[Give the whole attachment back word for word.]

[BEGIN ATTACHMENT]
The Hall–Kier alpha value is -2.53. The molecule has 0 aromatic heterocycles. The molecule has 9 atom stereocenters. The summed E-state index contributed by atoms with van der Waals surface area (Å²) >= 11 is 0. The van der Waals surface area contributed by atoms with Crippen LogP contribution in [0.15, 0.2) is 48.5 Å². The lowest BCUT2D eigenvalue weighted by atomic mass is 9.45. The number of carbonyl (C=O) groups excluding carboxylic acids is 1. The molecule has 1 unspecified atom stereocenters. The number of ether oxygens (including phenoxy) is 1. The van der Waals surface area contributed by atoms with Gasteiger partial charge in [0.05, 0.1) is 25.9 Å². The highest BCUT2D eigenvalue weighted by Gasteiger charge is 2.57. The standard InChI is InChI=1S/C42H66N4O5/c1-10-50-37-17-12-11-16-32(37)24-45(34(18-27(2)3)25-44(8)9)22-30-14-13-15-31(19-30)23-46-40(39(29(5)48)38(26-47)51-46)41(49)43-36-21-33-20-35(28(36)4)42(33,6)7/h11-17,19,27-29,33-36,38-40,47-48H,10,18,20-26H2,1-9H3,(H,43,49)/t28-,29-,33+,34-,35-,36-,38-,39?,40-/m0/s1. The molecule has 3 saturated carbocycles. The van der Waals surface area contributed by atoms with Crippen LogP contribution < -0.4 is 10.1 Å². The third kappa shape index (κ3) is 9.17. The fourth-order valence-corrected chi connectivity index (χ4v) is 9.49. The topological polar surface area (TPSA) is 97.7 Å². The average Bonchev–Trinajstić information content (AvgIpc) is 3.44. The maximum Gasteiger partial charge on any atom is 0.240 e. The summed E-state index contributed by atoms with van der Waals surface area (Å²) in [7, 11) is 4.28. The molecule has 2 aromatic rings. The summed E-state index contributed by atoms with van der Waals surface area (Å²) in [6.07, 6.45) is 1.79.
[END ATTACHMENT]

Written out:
The Hall–Kier alpha value is -2.53. The molecule has 0 aromatic heterocycles. The molecule has 9 atom stereocenters. The summed E-state index contributed by atoms with van der Waals surface area (Å²) >= 11 is 0. The van der Waals surface area contributed by atoms with Crippen LogP contribution in [0.15, 0.2) is 48.5 Å². The lowest BCUT2D eigenvalue weighted by atomic mass is 9.45. The number of carbonyl (C=O) groups excluding carboxylic acids is 1. The molecule has 1 unspecified atom stereocenters. The number of ether oxygens (including phenoxy) is 1. The van der Waals surface area contributed by atoms with Gasteiger partial charge in [0.05, 0.1) is 25.9 Å². The highest BCUT2D eigenvalue weighted by Gasteiger charge is 2.57. The standard InChI is InChI=1S/C42H66N4O5/c1-10-50-37-17-12-11-16-32(37)24-45(34(18-27(2)3)25-44(8)9)22-30-14-13-15-31(19-30)23-46-40(39(29(5)48)38(26-47)51-46)41(49)43-36-21-33-20-35(28(36)4)42(33,6)7/h11-17,19,27-29,33-36,38-40,47-48H,10,18,20-26H2,1-9H3,(H,43,49)/t28-,29-,33+,34-,35-,36-,38-,39?,40-/m0/s1. The molecule has 3 saturated carbocycles. The van der Waals surface area contributed by atoms with Crippen LogP contribution < -0.4 is 10.1 Å². The third kappa shape index (κ3) is 9.17. The fourth-order valence-corrected chi connectivity index (χ4v) is 9.49. The topological polar surface area (TPSA) is 97.7 Å². The average Bonchev–Trinajstić information content (AvgIpc) is 3.44. The maximum Gasteiger partial charge on any atom is 0.240 e. The summed E-state index contributed by atoms with van der Waals surface area (Å²) in [7, 11) is 4.28. The molecule has 2 aromatic rings. The summed E-state index contributed by atoms with van der Waals surface area (Å²) in [6.07, 6.45) is 1.79.